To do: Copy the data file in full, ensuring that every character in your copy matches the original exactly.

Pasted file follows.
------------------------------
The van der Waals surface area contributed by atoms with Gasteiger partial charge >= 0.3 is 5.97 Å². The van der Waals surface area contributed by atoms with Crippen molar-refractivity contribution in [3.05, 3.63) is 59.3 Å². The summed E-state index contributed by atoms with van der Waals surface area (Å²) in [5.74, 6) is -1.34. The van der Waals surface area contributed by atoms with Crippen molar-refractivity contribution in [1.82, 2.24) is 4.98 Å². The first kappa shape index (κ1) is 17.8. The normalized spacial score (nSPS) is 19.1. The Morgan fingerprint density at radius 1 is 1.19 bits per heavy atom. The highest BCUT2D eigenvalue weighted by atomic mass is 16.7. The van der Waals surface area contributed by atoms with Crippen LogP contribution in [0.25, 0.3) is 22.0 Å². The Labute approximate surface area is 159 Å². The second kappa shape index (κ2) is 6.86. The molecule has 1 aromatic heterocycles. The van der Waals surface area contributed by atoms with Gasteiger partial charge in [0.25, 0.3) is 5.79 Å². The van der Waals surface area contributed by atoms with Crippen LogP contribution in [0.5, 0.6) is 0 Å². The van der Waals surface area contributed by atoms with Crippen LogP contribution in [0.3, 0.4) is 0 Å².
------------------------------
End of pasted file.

The van der Waals surface area contributed by atoms with Gasteiger partial charge >= 0.3 is 5.97 Å². The van der Waals surface area contributed by atoms with Crippen molar-refractivity contribution in [3.05, 3.63) is 59.3 Å². The summed E-state index contributed by atoms with van der Waals surface area (Å²) in [5.74, 6) is -1.34. The van der Waals surface area contributed by atoms with Crippen molar-refractivity contribution in [1.82, 2.24) is 4.98 Å². The first kappa shape index (κ1) is 17.8. The normalized spacial score (nSPS) is 19.1. The Morgan fingerprint density at radius 1 is 1.19 bits per heavy atom. The highest BCUT2D eigenvalue weighted by atomic mass is 16.7. The van der Waals surface area contributed by atoms with Crippen LogP contribution in [0.25, 0.3) is 22.0 Å². The Labute approximate surface area is 159 Å². The second kappa shape index (κ2) is 6.86. The molecule has 1 aromatic heterocycles. The van der Waals surface area contributed by atoms with Gasteiger partial charge in [0.25, 0.3) is 5.79 Å². The van der Waals surface area contributed by atoms with Crippen LogP contribution in [0.5, 0.6) is 0 Å². The van der Waals surface area contributed by atoms with Crippen LogP contribution in [0.3, 0.4) is 0 Å².